Tag Archive | fear

Waiting and wondering on Easter Saturday

Easter Saturday – or Holy Saturday – is that in-between time. The worst has happened. Jesus has been crucified. The hopes of many have been dasheIMG_6347d. The disciples are confused, disappointed and frightened. They retreat behind closed doors and withdraw into their fear, scared to look ahead, afraid to hope.

The two disciples who walked along the road to Emmaus were walking the long way home from Jerusalem to Emmaus, talking about all that had happened in Jerusalem on Good Friday. They were joined on the road by a Stranger, who wanted to know what they were talking about. Surprised that he didn’t know – wasn’t it the talk of the town? – they told him that Jesus had been crucified. They confessed, ‘But we had hoped that he was the one to redeem Israel’.

The One they had put their trust in had disappointed them. They were confused and disappointed and were retreating – going back home. They didn’t understand what had happened. Things hadn’t turned out as they had hoped. Had they been wrong all along? Confusion and disappointment ate at their broken spirits and their hopes were dashed. They must have wondered what was going to happen next. Some of the women had said they had been to Jesus’ tomb but his body wasn’t there. They couldn’t work out what it all meant.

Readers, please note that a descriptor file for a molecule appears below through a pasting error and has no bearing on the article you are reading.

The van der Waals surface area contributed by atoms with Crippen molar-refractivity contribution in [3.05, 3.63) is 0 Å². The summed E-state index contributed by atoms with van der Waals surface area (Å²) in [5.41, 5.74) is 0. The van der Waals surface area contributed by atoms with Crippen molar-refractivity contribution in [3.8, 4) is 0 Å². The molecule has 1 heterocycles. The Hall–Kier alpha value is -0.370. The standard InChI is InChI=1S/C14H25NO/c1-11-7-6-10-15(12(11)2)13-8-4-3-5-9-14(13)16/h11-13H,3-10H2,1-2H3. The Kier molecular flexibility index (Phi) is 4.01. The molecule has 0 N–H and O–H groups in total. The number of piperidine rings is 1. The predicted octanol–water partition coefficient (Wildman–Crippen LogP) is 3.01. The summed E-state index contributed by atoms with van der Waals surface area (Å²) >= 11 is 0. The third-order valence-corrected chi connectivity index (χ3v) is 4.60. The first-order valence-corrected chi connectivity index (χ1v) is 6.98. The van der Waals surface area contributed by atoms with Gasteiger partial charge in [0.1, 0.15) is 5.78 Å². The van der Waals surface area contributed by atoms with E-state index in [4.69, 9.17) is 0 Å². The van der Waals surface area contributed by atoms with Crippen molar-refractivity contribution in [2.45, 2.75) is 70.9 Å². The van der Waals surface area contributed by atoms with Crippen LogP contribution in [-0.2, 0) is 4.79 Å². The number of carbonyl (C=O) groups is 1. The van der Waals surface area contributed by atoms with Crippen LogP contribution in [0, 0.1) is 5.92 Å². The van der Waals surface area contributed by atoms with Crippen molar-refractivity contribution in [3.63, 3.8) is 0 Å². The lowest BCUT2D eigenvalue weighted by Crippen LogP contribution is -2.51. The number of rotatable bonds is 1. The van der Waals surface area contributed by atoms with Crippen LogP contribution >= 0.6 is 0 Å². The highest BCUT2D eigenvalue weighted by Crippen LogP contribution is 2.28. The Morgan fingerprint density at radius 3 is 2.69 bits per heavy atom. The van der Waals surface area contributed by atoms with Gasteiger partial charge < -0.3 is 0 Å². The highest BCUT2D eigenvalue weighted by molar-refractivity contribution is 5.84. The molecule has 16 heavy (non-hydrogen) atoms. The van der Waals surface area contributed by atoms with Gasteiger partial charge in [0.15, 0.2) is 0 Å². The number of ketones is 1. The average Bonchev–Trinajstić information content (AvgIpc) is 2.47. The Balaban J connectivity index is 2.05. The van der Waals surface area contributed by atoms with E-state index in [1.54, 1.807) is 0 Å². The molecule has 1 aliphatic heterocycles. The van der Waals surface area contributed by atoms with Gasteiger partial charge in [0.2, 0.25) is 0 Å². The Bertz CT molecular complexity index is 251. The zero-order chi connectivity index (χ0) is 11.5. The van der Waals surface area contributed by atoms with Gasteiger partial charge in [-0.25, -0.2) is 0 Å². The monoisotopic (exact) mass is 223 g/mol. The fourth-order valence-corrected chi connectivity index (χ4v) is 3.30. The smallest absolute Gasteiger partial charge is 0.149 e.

So the Stranger began to talk to them about the Scriptures. He explained their meaning as they walked that long way home. And – I love this part – when they reached their house, the Stranger ‘acted as if he were going farther, but they urged him strongly, saying, “Stay with us, for it is toward evening and the day is now far spent.”’ He wasn’t going to impose – He never does – but always  waits to be invited.

And so it was that, in the breaking and blessing of the bread, they recognised the Stranger. Was it his hands as he broke the bread? Was it his voice as he blessed it? And just as suddenly as he had appeared, he vanished.broken bread

But it was enough. They knew who he was. They knew what he had been talking about. Now it all began to make sense. They said to each other, “Did not our hearts burn within us while he talked to us on the road, while he opened to us the Scriptures?” And immediately they set out to return to Jerusalem to share the good news.

We live between the ‘now’ and ‘what is yet to be’. We have put our faith in God but so much of what we read in the Bible belongs to the ‘what is yet to be’. Our lives are often filled with disappointment. Our hopes are dashed. Often we are confused; often we are frightened. Sometimes we don’t dare to look forward. Sometimes we are afraid to hope.